Get RIP-Roaring Results with IoT

Companies are increasingly investing in returnable industrial packaging (RIP) to ship products to customers as sustainably as possible.

Reusable pallets, racks, and containers allow manufacturers and their customers to reduce the amount of packaging-related waste they create, while improving efficiencies and cutting costs. While RIP is great from a cost-cutting and sustainability perspective, it adds complexity to already difficult supply chain processes. By making trips two-way, tracking containers becomes infinitely more complicated because customers ship the containers back to the manufacturer—adding a whole second leg to the journey.

This doesn’t just extend the shipping loop; not knowing where RIP is or when it’s expected to arrive at a warehouse or plant could have bigger impacts on a company’s bottom line. Luckily, the Internet of Things (IoT) can solve some of these tough challenges by providing visibility into container whereabouts and conditions. Here’s how:

  • Visibility when it matters most. Unlike normal shipments, RIP not only goes down the supply chain to customers, but also has to make its way back to the manufacturer. If the RIP doesn’t return, manufacturers will have insufficient packaging to ship new items, and face costly fees that come with losing RIP; a lost pallet or container costs hundreds of dollars to replace. And this doesn’t even account for the production and delivery delays that can occur from not having enough containers present.
  • By placing IoT sensors on RIP, supply chain managers can secure instant visibility into the location of the RIP as well as container conditions.

    But this information means nothing if it’s not readily available to users. Manufacturers must choose a reliable network to ensure they have a live feed of information on the RIP. While networks like Wi-Fi and cellular seem promising, they often require close range and high costs to work effectively, which isn’t always practical for global shipments.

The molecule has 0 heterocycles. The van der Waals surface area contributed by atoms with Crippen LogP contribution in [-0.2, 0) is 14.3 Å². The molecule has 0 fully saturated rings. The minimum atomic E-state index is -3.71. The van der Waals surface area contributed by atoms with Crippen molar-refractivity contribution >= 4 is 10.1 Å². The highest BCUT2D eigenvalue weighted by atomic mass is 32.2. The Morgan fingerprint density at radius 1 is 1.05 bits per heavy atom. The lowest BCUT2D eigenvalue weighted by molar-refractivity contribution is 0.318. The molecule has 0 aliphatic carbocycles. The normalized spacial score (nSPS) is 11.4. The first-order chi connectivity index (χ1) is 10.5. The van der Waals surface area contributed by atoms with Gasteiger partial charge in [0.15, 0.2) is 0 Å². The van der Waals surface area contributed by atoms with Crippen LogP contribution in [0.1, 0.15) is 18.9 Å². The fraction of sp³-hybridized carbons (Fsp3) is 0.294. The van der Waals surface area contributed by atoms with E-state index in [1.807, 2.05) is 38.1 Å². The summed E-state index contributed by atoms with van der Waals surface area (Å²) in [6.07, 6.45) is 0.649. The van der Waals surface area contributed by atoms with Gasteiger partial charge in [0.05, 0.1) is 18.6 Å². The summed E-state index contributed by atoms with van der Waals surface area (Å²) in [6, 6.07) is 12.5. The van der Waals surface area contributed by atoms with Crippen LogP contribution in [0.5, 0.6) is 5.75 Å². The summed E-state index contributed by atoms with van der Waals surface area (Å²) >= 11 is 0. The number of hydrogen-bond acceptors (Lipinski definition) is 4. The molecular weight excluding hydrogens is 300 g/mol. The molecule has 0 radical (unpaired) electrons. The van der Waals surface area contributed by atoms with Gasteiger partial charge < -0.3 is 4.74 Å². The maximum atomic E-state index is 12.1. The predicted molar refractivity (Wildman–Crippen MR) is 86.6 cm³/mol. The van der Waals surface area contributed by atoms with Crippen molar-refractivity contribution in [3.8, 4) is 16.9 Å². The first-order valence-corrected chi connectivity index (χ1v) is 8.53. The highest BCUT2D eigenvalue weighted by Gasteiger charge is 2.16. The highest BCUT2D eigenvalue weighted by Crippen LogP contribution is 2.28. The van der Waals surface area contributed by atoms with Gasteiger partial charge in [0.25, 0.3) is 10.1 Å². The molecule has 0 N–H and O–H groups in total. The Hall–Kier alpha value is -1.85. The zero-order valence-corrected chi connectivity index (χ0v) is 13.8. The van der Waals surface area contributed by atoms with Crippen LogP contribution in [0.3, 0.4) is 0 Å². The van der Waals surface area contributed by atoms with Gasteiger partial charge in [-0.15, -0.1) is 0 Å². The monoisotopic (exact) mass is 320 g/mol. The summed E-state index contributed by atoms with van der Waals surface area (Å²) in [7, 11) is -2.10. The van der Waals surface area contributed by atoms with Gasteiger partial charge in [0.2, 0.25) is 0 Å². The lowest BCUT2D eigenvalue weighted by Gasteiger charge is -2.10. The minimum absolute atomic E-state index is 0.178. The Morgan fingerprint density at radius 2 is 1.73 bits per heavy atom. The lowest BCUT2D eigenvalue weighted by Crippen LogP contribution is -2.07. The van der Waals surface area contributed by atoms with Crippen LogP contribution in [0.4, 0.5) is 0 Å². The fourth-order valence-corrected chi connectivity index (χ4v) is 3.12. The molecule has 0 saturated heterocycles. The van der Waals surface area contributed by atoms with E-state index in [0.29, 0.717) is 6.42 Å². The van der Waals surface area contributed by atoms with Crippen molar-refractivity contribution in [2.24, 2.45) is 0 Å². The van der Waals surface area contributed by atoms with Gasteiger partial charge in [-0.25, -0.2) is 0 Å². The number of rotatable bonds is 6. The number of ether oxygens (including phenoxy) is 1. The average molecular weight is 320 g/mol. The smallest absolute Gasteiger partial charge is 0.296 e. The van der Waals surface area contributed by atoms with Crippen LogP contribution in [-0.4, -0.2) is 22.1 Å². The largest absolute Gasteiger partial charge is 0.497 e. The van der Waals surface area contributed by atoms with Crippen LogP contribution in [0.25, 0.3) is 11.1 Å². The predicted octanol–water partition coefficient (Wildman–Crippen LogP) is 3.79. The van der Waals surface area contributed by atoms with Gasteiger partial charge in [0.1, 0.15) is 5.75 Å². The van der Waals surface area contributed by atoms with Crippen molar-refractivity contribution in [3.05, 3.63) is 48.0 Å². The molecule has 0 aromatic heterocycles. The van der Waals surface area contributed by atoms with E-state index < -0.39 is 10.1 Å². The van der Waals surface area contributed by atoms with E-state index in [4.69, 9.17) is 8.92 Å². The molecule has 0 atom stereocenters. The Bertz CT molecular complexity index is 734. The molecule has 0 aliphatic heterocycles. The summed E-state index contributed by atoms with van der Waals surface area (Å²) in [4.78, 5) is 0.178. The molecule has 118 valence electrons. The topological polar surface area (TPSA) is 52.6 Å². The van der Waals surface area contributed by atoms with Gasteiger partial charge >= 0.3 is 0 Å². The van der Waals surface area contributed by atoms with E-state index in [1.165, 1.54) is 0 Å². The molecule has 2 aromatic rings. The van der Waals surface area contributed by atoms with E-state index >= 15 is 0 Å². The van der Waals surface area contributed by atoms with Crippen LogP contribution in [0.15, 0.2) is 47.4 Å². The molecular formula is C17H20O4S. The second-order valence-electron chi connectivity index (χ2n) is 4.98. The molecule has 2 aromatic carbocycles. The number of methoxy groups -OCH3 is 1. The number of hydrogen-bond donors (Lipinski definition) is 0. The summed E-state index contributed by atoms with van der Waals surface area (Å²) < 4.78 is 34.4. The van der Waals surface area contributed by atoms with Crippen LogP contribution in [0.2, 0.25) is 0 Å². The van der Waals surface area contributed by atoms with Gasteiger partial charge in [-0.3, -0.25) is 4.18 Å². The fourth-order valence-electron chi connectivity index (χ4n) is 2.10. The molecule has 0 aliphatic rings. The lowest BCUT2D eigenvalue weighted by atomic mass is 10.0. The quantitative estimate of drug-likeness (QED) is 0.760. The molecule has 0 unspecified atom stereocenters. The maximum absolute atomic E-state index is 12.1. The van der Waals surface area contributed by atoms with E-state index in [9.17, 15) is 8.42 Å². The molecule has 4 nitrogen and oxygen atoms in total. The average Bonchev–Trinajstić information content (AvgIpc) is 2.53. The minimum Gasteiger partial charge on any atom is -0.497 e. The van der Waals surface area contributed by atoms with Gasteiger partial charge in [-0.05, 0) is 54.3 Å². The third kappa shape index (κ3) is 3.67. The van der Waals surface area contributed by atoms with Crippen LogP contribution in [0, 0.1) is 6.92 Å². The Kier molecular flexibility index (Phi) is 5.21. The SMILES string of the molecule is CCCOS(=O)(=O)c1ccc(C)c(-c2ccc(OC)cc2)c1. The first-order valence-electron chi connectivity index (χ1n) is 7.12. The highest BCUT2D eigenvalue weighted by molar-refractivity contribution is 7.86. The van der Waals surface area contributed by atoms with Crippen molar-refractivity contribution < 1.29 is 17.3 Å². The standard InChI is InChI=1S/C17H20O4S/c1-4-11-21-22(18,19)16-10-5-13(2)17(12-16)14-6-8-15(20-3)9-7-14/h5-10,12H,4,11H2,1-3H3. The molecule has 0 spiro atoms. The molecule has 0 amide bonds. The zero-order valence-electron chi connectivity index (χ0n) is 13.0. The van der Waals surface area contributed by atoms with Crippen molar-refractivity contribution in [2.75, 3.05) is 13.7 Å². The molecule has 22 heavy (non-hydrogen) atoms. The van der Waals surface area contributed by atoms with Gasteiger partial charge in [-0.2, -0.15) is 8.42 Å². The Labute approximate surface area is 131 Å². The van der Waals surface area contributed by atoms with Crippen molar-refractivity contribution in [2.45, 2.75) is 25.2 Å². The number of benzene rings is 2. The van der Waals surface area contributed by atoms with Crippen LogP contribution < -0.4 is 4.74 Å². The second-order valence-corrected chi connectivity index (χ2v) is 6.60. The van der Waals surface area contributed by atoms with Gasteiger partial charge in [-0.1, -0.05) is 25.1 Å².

Alternative options, like 0G networks, enable the transmission of remote data at the right time and at an affordable cost. IoT devices connected to a 0G network can transfer small amounts of data across long ranges and around the world to communicate critical information, such as RIP location. Plus, this all can be done with a simple message and reduced battery consumption, which translate to lower costs.

  • Keep production lines and shipments running smoothly. In many cases, RIP can contain valuable pieces of equipment needed to keep the production line moving. A delay in the arrival of RIP could mean a loss of production and profits for manufacturers.
  • With IoT solutions, manufacturers can receive critical information, such as where and when RIP has to be moved from one location to the next. By using all the data the IoT devices collect along the journey, supply chain managers have access to insights that indicate the most efficient routes in the supply chain in the context of its surroundings. This ensures the parts contained in the RIP get back in time to be used on the production line.

  • Keep customers happy. IoT sensors attached to RIP give manufacturers the ability to present customers with accurate and real-time shipment updates, as well as a friendly nudge for when customers need to send back the RIP.

Devices can also alert customers and manufacturers when shipments have made it to the destination safely so both can feel at ease knowing the shipment arrived, while also knowing that they aren’t wasting shipping materials.

By leveraging the insight IoT provides, supply chain managers can reduce complexity and streamline processes—while becoming more sustainable and appealing to customers.

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